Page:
A Poem in My News Feed: “The Irises”

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This week’s poem to be featured on Slate is entitled “The Irises” and it was written by Lisa Russ Spaar. Spaar is the author of three full-length poetry collections, most recently Blue Venus. Her poems appear in many periodicals, including theParis Review, Yale Review, and the Best American Poetry series. She lives in Charlottesville, where she is Associate Professor of English at the University of Virginia.

The Irises, by Lisa Russ Spaar

A fly quizzical among tufted causeways,
blue sudden avenues spumed overnight from spears.

O silk, my throat closing around a sob.
That fly again, minute leaden tank, thread-hooves,

busy, busy, to whom I mean nothing.
Relief in this. Yet to me he’s singing beside the dugout, the ditch,

cosmic with pathologies. A grave matter,
that perfume—father, mother, son, & daughter—

those phrases—no hands, no feet, how else depart,
eyes opened without ceasing—

why I can’t disturb their bruised hymning,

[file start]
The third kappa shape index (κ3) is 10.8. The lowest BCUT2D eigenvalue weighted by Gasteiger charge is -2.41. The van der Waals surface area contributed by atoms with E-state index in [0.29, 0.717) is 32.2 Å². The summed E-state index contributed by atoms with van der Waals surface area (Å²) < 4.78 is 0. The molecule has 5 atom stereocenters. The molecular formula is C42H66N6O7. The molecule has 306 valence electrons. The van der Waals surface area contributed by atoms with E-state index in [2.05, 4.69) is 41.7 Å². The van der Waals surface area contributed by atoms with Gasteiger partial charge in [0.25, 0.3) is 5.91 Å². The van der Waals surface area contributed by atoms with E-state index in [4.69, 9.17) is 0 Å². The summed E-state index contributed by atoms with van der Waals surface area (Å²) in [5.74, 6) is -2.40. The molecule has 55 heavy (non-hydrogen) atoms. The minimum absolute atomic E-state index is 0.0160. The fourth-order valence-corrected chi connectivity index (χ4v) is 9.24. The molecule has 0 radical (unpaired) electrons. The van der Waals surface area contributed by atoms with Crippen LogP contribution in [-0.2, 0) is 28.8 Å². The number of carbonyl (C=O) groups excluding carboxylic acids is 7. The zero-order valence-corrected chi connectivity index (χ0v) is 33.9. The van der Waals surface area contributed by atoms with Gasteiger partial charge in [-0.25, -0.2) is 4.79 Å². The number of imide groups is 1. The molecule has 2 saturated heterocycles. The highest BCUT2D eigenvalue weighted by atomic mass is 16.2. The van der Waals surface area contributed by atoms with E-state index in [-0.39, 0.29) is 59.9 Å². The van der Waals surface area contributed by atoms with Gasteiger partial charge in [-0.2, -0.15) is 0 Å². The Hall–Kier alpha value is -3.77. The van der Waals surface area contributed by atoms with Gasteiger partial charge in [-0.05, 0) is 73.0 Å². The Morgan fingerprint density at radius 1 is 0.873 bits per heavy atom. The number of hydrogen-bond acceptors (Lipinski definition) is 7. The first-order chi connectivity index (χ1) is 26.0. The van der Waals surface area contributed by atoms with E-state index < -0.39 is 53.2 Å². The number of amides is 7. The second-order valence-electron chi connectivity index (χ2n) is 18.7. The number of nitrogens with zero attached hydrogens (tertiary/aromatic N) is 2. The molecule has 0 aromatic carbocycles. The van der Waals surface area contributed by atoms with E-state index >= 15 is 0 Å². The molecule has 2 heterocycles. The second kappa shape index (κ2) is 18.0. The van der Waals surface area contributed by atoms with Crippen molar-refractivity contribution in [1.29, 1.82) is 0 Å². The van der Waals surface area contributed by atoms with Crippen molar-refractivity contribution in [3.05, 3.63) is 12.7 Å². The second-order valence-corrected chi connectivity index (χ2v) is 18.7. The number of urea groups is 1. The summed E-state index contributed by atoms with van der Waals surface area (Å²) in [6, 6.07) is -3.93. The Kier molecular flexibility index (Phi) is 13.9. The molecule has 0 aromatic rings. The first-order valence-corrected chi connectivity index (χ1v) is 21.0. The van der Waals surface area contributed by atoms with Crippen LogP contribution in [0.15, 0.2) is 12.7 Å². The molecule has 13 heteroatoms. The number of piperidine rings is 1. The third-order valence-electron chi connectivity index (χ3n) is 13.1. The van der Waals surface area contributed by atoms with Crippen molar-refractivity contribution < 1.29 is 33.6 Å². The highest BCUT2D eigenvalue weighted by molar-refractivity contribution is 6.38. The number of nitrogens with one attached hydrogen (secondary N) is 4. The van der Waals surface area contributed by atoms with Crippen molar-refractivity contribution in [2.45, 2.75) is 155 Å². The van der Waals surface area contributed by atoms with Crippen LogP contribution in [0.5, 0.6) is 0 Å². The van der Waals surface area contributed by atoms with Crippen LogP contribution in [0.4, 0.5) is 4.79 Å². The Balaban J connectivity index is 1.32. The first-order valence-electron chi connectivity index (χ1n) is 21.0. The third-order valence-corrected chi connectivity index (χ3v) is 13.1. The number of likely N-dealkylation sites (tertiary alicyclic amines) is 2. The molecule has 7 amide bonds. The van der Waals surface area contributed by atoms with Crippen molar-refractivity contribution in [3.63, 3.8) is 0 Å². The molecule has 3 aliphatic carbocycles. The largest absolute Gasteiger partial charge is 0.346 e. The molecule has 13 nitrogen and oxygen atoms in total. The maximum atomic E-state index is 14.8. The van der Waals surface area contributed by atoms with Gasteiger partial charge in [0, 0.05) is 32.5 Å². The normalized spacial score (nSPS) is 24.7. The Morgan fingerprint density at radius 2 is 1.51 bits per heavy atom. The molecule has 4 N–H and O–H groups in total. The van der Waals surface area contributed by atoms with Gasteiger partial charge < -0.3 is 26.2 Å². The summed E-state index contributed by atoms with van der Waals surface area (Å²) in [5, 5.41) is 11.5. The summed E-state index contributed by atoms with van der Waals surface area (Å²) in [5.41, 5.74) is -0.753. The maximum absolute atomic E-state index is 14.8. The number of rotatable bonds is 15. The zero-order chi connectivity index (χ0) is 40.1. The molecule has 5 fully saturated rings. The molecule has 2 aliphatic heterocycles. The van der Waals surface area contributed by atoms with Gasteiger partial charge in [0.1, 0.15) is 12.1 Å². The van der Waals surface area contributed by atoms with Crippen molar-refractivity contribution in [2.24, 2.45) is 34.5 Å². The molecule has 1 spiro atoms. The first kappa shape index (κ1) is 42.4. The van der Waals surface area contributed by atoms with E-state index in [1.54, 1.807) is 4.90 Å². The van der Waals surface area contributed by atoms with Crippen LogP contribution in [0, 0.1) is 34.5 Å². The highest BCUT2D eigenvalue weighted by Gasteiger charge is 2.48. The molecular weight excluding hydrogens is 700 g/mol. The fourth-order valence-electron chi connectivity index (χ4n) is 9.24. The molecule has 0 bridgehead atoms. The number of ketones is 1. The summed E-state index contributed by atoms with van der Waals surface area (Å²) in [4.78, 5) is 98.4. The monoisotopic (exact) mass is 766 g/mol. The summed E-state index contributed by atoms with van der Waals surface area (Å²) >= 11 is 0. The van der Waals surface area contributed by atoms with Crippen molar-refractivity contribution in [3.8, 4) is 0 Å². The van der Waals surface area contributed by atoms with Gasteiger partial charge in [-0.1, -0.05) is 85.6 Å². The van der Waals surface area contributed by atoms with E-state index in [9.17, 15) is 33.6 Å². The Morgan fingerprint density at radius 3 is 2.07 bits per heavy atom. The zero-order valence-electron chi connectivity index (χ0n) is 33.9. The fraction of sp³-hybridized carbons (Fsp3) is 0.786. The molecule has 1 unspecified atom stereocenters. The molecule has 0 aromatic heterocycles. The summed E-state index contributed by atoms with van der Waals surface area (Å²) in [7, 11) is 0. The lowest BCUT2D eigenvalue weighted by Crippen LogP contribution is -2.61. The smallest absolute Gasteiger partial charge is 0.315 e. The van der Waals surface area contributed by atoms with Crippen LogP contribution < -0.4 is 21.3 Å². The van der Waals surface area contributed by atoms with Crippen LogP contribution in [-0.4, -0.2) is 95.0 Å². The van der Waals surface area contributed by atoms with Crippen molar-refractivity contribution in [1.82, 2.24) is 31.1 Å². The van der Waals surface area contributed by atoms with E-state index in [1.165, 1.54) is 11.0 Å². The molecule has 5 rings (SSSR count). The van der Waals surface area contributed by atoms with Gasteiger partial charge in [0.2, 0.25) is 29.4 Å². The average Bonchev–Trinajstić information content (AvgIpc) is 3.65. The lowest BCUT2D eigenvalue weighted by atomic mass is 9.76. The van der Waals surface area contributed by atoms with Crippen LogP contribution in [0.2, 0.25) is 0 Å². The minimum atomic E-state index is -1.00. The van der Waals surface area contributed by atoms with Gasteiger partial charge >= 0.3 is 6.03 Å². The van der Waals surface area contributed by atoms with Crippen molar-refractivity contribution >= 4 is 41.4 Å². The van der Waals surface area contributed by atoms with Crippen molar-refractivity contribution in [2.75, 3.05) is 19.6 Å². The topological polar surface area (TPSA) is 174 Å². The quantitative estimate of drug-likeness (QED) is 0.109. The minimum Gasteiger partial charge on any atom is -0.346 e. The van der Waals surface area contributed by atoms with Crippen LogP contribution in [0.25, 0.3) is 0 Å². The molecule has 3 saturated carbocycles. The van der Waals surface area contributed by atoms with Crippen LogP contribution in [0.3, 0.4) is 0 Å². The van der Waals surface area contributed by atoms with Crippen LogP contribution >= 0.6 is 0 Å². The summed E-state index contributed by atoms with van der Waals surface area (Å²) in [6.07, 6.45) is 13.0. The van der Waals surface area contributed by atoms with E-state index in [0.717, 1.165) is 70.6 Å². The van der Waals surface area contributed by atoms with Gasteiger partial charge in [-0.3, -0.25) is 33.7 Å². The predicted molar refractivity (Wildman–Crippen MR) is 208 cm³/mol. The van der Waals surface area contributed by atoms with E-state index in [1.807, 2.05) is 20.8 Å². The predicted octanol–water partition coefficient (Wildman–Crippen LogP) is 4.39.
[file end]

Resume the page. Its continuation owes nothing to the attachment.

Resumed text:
why I gather them all inside, until I’ll know—

In the first line of the poem, I’m assuming that the “tufted causeways” that the fly traverses are the petals of the irises. I admire Spaar’s use of the word “spumed” in conjunction with the color blue since “spumed” means to froth and foam, which makes me think of a turbulent ocean. The description of the fly is interesting to me, how Spaar describes the insect as a “minute leaden tank” with “thread-hooves.” These descriptions help to convey what a flower’s petals might feel under the assault of an otherwise harmless fly. To a flower, a fly is a rather powerful and intrusive being. It’s also rather interesting how she says the flower means nothing to the fly, but the fly to the flower is “singing beside the dugout, the ditch, /cosmic with pathologies.” Spaar’s poem is wrought with complex and intricate images and descriptions of the seemingly simple world of a flower.

What do you think of Spaar’s poem? Be sure to check out the audio recording of this poem read by the author on Slate.

— Jet Fuel Editor, Mary Egan

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